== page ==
I eyed my friends, hoping they would see me wishing them goodbye. But they, obviously were pre-occupied with what was to happen next. Castor went to the sounds of gurgling howls of his brother and claps of thunder in the heavens. Then Pollux. The spider didn’t take any time. I was stuck on this board, alone with these freaks, some of whom where already bathing in that bloody pond, dancing and screaming ungodly sounds. The sniffer child walked up to me, sniffed, then came closer. She sniffed again. Looked confused, then sniffed again. Ah Jesus, what manner of fucking disaster will befall me now.

She stepped back, threw both arms in the air and squealed angrily. The rest of the children turned and looked at me at the same time. Unnerved, I couldn’t figure out what was wrong. Was there a special death for me. My straps broke and the device slid out my mouth. I fell to the ground at the feet of the child. She hunkered down and hissed at me, exposing her toothless mouth. Then, she raised her arm, a door behind me opened and I was carried out, past the glass buildings and chucked on to the icy ground at the edge of the city. I looked up and they had vanished, but I could here there screams.

That is the way to death. The old man had said as much. I started walking slowly back to where I started. At one point, the train appeared along side me. The tin station agent screamed,

“All aboard.”

I just continued past. Why was I not killed? This question bugged me for so long, until I realised with a probably too enthusiastic shout, considering what happened.

“They all had the fucking coffee, but I had fucking tea!”

As I walked on into the distance where the blue sky met the white earth punctuated by that good ol blinding sun, I felt the gloom, the knowledge that this trip would end in death. The futility of existence, even in the knowledge that a higher power may or may not exist, is a pretty grounding experience. The slow trudge toward it can only be rewarded with the finishing of your part in it all. I must go on, but the destination is clear. The bits in between are just manic bus stops filled with incident and distraction. The cruel end my new allies suffered at the hands of those horrorshow freaks were met with terror, acceptance and plain indifference.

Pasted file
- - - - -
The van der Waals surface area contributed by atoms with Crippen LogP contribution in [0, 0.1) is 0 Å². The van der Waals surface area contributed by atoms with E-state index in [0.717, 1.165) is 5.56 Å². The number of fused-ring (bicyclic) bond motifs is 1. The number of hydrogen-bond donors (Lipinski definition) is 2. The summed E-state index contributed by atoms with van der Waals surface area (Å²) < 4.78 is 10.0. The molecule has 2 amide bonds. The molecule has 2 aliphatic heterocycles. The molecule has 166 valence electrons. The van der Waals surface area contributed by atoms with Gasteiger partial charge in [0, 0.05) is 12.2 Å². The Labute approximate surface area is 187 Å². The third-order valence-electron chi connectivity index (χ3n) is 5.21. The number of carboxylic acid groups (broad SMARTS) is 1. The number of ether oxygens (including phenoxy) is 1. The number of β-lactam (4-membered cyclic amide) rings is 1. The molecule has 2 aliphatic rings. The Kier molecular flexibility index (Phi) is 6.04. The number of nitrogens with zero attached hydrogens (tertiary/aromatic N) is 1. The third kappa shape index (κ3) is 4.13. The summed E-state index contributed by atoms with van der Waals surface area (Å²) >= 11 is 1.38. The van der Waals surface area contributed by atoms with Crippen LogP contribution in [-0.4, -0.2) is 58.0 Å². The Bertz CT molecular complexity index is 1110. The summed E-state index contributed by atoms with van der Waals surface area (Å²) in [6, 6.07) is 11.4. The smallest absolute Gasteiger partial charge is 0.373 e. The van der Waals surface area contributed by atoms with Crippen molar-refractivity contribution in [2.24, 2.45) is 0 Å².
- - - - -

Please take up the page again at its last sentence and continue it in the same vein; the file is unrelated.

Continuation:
As I pass the still wriggling embryos, I hear a change in the sound of the air and a great swan sweeps down, grabs me with its beak and flings me on its back. It starts to climb ahead toward the sun. The beautiful sun. The steady wind is met with the vibrations and echoing sounds of a synthesiser. I hug the swan, and it looks at me. It seems to smile. Wordlessly we continue towards the sun. I think about our group. Five distinct individuals. Four of us dead. Five merry travellers, four dead. Four out of five. So to the final strains of Semena Mertvykh, I decide to give the album four out of five. Four out of five. Four out of five. They would have liked that. They would.

Anyways, here’s a bonus if you got this far…

If you didn’t get this far, then FUCK YOU!

One thought on “Screeching for the dead…the sky broke…the sun came out

  1. Pingback: Stretchpants of the year Part two (Or I thought Ian Paisley was dead. No, wait, that was one of the Everly brothers. I always get them mixed up) | Stretch MacGibbon's Magical Musical Mlog